The world’s energy dynamic is altering in response to dominant economic, security, and environmental forces. Investment in and deployment of electricity infrastructure is averting from the industrialized economies of the Northern Hemisphere to the emerging economies of the “global south” developing nations that be liable to be disproportionally devoted in the Southern Hemisphere and from conventional fossil fuels concerning advanced clean energy technologies. The Security Council debate was not a segregated event. It was one of a occurring recently spate of reports and conferences in which climate change has been identi?ed as a subject of national and international security. It can also have been contemplated as part of trend since the late 1990s of nontraditional threats such as HIV?AIDS, human rights and transnational crime. Framing such issues as security importance is often presented as a way of gaining surveillance from high-level decision makers and mobilizing materials. Over the past five years, the growing economic and demographic weight of China, India and other emerging economies has outrun to an appealing shift in the position of those countries regionally as well as globally. The foreign policy of both China and India is instantly changing. Energy security and climate change are defining constituents of this shift from being emerging economy to becoming visible power, both regionally and more of a global scope. China’s and India’s international partners, not least the European Union, must re-orient their foreign policy strategies suitably.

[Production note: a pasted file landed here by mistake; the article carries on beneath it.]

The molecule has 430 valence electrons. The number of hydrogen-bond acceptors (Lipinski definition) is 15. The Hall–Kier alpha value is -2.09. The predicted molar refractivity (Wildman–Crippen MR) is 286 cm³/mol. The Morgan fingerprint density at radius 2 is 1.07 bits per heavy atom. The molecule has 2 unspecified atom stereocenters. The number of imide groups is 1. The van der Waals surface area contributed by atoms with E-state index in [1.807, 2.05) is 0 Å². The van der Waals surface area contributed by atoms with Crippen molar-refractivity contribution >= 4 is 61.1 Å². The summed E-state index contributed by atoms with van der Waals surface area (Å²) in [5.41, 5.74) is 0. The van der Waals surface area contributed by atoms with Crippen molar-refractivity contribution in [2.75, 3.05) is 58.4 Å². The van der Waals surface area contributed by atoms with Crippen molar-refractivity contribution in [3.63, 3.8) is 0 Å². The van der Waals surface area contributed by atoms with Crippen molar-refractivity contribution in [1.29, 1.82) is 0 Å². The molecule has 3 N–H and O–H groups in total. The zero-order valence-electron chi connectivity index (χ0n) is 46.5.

China’s and India’s economies are growing at a groundbreaking velocity. Due to high economic blooming based on rapid industrialization the energy squandering of both countries is ascending fast. Both countries have linked the group of the world’s biggest importers of oil and gas. China reckon on its state energy companies to approach new resources at home and abroad. India’s energy sector is principally privatized. However, India’s government plays a vital role in politically supporting the international multiplication of its energy sector. In fact, energy and, to a strengthening extent, climate change, have become defining components of both countries’ foreign policy as well as of the international topic in which they find themselves. A futuristic “energy foreign policy” which transforms the character of happening geopolitical rivalries is emerging. Outside actors such as the European Union must revolt against to these developments when shaping their policy answers. International institutions and governance structures should reorganize to consider the growing weight of China, India and other emerging economies. Eventually, energy security and climate change discretion should be merged into an assimilated sustainable energy policy.